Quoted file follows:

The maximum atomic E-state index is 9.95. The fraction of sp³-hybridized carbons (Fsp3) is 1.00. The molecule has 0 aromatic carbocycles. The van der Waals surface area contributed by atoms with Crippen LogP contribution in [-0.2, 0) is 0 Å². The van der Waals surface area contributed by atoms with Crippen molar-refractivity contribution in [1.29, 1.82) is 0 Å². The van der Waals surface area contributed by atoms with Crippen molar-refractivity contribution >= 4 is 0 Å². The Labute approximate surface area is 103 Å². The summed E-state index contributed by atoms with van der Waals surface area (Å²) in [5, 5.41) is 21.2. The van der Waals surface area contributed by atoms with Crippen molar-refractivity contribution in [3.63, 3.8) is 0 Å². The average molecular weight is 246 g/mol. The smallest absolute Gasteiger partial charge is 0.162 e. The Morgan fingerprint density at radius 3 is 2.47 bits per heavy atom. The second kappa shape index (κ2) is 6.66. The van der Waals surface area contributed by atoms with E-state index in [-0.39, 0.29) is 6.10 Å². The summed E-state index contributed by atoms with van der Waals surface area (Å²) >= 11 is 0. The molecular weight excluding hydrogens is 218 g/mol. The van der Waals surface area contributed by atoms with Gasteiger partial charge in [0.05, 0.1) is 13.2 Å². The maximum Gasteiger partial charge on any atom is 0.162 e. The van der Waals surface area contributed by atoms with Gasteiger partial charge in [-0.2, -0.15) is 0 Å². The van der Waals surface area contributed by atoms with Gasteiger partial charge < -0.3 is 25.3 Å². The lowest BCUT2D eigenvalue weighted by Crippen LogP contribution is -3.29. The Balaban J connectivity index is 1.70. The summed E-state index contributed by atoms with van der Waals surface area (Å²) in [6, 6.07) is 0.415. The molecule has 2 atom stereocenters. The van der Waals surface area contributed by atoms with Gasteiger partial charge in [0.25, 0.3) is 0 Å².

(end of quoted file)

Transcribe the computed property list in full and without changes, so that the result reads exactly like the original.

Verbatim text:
The maximum atomic E-state index is 9.95. The fraction of sp³-hybridized carbons (Fsp3) is 1.00. The molecule has 0 aromatic carbocycles. The van der Waals surface area contributed by atoms with Crippen LogP contribution in [-0.2, 0) is 0 Å². The van der Waals surface area contributed by atoms with Crippen molar-refractivity contribution in [1.29, 1.82) is 0 Å². The van der Waals surface area contributed by atoms with Crippen molar-refractivity contribution >= 4 is 0 Å². The Labute approximate surface area is 103 Å². The summed E-state index contributed by atoms with van der Waals surface area (Å²) in [5, 5.41) is 21.2. The van der Waals surface area contributed by atoms with Crippen molar-refractivity contribution in [3.63, 3.8) is 0 Å². The average molecular weight is 246 g/mol. The smallest absolute Gasteiger partial charge is 0.162 e. The Morgan fingerprint density at radius 3 is 2.47 bits per heavy atom. The second kappa shape index (κ2) is 6.66. The van der Waals surface area contributed by atoms with E-state index in [-0.39, 0.29) is 6.10 Å². The summed E-state index contributed by atoms with van der Waals surface area (Å²) >= 11 is 0. The molecular weight excluding hydrogens is 218 g/mol. The van der Waals surface area contributed by atoms with Gasteiger partial charge in [0.05, 0.1) is 13.2 Å². The maximum Gasteiger partial charge on any atom is 0.162 e. The van der Waals surface area contributed by atoms with Gasteiger partial charge in [-0.2, -0.15) is 0 Å². The van der Waals surface area contributed by atoms with Gasteiger partial charge < -0.3 is 25.3 Å². The lowest BCUT2D eigenvalue weighted by Crippen LogP contribution is -3.29. The Balaban J connectivity index is 1.70. The summed E-state index contributed by atoms with van der Waals surface area (Å²) in [6, 6.07) is 0.415. The molecule has 2 atom stereocenters. The van der Waals surface area contributed by atoms with Gasteiger partial charge in [0.25, 0.3) is 0 Å².